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Avoiding Sim-Swap Fraud


Murray writes: Recently my daughter’s phone stopped working for no apparent reason.  As she is using her phone a lot for work this was an immediate point of crisis. She investigated and was distressed to learn that she had been the victim of phone “sim-swap” deception. Although not yet well known, this is a growing type of fraud where the hoaxers, masquerading as you, convince your mobile phone company that you want to move your number to an alternative mobile provider. Once that is done the number is now in their control and they use your number to request internet banking re-set codes. Upsettingly, this also meant that anyone contacting her by phone or message was inadvertently communicating with the criminals.

Within an hour and a half of realising that her phone wasn’t working my daughter found that her bank accounts had been raided 24 times earlier that day.  It later transpired that she had been a part of a systematic fraud involving multiple innocent customers at the same time.

If, like me, you are scratching your head thinking that it can’t be that simple, I’m afraid to say that it is. This event has exposed major weaknesses in the security systems operated by some mobile phone providers and banks. It turns out to be all too easy for the well informed cyber-criminal to gain access to your private information and money.

My daughter had done nothing wrong. She knows not to divulge her security or bank details or to pass on confidential information to anyone. So this is scary – she has simply been the victim of a profiling fraud which needs nothing more than access to a mobile number. Once they controlled that they had an open door into her bank accounts.

Avoiding cyber-crime by going back to cheque-books and local branch banking is nearly impossible these days (to do so would be inconvenient as many branches are closing and it has its own risks too). Nothing will immunise entirely against fraudsters but here are a dozen tips to reduce the risks of the most common types of cyber crime:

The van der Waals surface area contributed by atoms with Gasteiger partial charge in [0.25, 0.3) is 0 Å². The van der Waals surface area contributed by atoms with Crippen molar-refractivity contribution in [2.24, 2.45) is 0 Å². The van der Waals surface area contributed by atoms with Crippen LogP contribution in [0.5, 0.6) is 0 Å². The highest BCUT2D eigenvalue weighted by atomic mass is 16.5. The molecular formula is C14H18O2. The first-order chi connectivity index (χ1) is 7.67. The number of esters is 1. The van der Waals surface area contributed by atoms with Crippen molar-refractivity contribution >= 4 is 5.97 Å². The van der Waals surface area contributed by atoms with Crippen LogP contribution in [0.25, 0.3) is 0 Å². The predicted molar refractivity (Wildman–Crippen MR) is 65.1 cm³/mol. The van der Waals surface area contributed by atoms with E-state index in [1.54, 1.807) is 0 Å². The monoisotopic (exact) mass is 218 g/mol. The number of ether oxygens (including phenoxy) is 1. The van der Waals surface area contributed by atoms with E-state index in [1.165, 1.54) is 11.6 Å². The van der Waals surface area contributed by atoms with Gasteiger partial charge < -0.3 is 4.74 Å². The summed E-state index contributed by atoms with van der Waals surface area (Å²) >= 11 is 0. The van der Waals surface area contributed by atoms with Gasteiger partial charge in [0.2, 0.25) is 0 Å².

1. Review the security on your mobile phone account (this is typically the weakest link).  Most mobile providers offer enhanced security which includes PINs and passwords;
  2. Your email is also a potential weak link as it too can be used to re-set your security, so set up “two-step verification” on your email account (and social media platforms).  This will prevent anyone logging in to these other than from a trusted device;
  3. Set up multiple levels of security on your telephone banking such as voice recognition or using a physical key such as a card reader – as well as passwords;
  4. Don’t do any telephone or internet banking in a public place;
  5. Don’t use a public WiFi for your internet banking;
  6. Re-visit your passwords to make them more secure.  Rather than use variations of the same password or pin code for everything try using a password generation app.  Apps such as Avast Passwords are free and very secure and can be used to generate and store all your passwords in one place (just be careful not to forget the app master password!);
  7. Never store passwords for internet banking and/or online shopping in your internet browser (you may have noticed that when you logon onto a site a pop-up asks you if you want to save the password);
  8. If you ever use a computer which isn’t yours for banking or shopping, always be sure to log off afterwards;
  9. Never respond to an email purporting to be from your bank asking you to log in (by all means login to your bank account – but not by replying to the email);
  10. Be wary of unusual emails from friends asking you to send money, or with attached invoices;
  11. Use a credit card for online shopping.  The credit card company is obliged to provide you with protection if the goods are lost, stolen or damaged and/or if your card details are used fraudulently;
  12. When internet shopping only store basic information (ideally never ask the website to store your card details for future use).
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